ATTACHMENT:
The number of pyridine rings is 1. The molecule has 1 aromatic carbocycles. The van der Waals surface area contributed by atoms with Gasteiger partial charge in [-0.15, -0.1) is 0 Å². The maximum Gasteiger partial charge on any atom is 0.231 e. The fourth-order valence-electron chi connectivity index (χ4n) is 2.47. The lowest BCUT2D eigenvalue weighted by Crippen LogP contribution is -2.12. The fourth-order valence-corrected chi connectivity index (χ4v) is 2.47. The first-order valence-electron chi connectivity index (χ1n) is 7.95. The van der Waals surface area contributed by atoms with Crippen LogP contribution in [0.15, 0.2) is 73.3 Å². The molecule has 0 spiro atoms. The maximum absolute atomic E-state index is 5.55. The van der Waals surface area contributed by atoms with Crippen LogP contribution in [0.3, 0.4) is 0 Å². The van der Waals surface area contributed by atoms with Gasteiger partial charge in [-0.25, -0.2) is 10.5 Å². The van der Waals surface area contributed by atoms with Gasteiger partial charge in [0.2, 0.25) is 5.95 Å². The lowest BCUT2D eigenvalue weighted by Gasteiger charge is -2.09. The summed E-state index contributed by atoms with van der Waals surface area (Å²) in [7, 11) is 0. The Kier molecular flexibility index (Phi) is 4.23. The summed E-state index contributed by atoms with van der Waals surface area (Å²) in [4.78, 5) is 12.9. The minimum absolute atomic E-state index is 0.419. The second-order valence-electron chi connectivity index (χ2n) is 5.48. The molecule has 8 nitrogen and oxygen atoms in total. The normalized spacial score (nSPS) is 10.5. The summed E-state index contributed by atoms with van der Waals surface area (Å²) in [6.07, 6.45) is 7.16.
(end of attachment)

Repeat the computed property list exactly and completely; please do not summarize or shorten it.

The number of pyridine rings is 1. The molecule has 1 aromatic carbocycles. The van der Waals surface area contributed by atoms with Gasteiger partial charge in [-0.15, -0.1) is 0 Å². The maximum Gasteiger partial charge on any atom is 0.231 e. The fourth-order valence-electron chi connectivity index (χ4n) is 2.47. The lowest BCUT2D eigenvalue weighted by Crippen LogP contribution is -2.12. The fourth-order valence-corrected chi connectivity index (χ4v) is 2.47. The first-order valence-electron chi connectivity index (χ1n) is 7.95. The van der Waals surface area contributed by atoms with Crippen LogP contribution in [0.15, 0.2) is 73.3 Å². The molecule has 0 spiro atoms. The maximum absolute atomic E-state index is 5.55. The van der Waals surface area contributed by atoms with Crippen LogP contribution in [0.3, 0.4) is 0 Å². The van der Waals surface area contributed by atoms with Gasteiger partial charge in [-0.25, -0.2) is 10.5 Å². The van der Waals surface area contributed by atoms with Gasteiger partial charge in [0.2, 0.25) is 5.95 Å². The lowest BCUT2D eigenvalue weighted by Gasteiger charge is -2.09. The summed E-state index contributed by atoms with van der Waals surface area (Å²) in [7, 11) is 0. The Kier molecular flexibility index (Phi) is 4.23. The summed E-state index contributed by atoms with van der Waals surface area (Å²) in [4.78, 5) is 12.9. The minimum absolute atomic E-state index is 0.419. The second-order valence-electron chi connectivity index (χ2n) is 5.48. The molecule has 8 nitrogen and oxygen atoms in total. The normalized spacial score (nSPS) is 10.5. The summed E-state index contributed by atoms with van der Waals surface area (Å²) in [6.07, 6.45) is 7.16.